It would help if we had the engine codes and the two ecu types (EDC15/16, Med7/9 ect) and the fault codes that are present but here goes:
It sounds like the engine was swapped complete with the correct engine wiring loom for that engine and the correct ecu for that engine has then been unlocked (had the immobiliser removed). If this is correct there shouldn’t be many fault codes concerning the running of the engine. Any fault codes will probably be due to lack of comms with missing modules/ecus that the donor car had that the current car hasn’t.
There may also be fault codes in other ecus/modules due to not communicating with the engine ecu properly.
VW engine conversions are fairly common practice (in UK and Europe anyway). There are two options depending on what codes you have. Get a decent tuner to delete the present fault codes in the engine ecu, I say decent tuner because there are many ways to delete fault codes in the firmware file and you don’t want to end up with the ecu not reporting any fault at all as damage may occur if you don’t know about them and diagnosing faults would be a nightmare.
Get a tuner or decent auto electrician to ‘virginise’ the engine ecu and then reprogram it with VAG-com. This may or may not be possible depending on ecu and engine numbers.
So for anyone with experience with VAG vehicles and ecu tuning this is a very easy task if you know your way around the flash file.
Update based on your additional info:
Using the clocks and additional modules from the donor vehicle is a really unprofessional way to get the engine running correctly. This is really a simple task for any decent tuner or specialist auto-electrician. The engine ecu just needs reprogramming and unlocking properly.
17524 Bank1- Sensor 1, Heater circuit, Open circuit (P1631)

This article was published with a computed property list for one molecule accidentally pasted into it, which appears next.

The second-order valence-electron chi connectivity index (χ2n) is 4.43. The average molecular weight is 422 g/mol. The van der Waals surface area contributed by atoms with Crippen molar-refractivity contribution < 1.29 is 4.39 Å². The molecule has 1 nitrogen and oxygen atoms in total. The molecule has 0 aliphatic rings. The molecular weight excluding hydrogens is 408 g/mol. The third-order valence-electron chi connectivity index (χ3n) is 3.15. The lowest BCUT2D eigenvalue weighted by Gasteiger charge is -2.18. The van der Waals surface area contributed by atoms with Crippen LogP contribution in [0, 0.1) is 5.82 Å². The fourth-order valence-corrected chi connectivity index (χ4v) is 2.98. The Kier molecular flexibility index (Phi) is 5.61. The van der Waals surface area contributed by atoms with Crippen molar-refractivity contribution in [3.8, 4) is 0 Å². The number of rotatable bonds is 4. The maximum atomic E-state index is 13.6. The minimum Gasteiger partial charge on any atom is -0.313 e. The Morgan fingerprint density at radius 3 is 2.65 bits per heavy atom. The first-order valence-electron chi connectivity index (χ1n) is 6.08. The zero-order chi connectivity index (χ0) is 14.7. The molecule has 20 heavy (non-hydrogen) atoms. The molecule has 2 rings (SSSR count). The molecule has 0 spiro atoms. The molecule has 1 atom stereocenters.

17526 Bank1 Sensor 2 Heater circuit, Open circuit (P1118)
Both of these should be easy to rectify, you need to test the wiring and confirm if the O2 sensors from the donor vehicle have been used or are the same. The fact that both sensors have faults seems to suggest that the wrong sensors are being used or there is a missing live somewhere.
18014 Rough road spec engine Torque ABS-ECU, electrical malfunction in circuit (P1606)
18020 Engine control module, incorrect coding (P1612)
This is because the ecu is coded for auto rather than manual. This can be done in two ways, use VAG-com or similar high level diagnostics to reprogram the ECU to manual and while your at it you maybe able to reprogram it to the ABS and other modules in the vehicle, you may need to have the ECU 'virginised' first. Or have the ECU reprogrammed through the flash file by the tuner or person who is unlocking or tuning the ECU.
18039-Accelerator position sensor G79, signal too high (P1631)
Should be as simple as the wrong accelerator pedal. Confirm that the connectors are pin compatible and then swap the pedal.
18088 Reset-resistant limp home (P1680)
This is due to the incorrectly coded ECU. This is usually a sign that the immobiliser has been poorly disabled and they haven't corrected the checksum. But it also appears when the ecu is incorrectly coded which yours is, so I would have the ECU coded or tuned first as this code will then probably disappear.
So you really have nothing to worry about, you need to do the following in this order:
Check the O2 sensors & wiring, swap the sensors if necessary.
Check the pin compatibly of the accelerator pedals and swap them.
Have the ECU reprogrammed either through VAG-com or my preferred option would be to have a professional ECU tuner swap the memory contents to a manual file with the immobiliser disabled, then delete the relevant DTCs from the flash file and tune it at the same time.
I repeat, do not use the instrument cluster (clocks) or other modules from the donor car, it really is just a case of programming the correct ECU for your engine and ensuring that the correct loom, O2 and accelerator pedals are being used.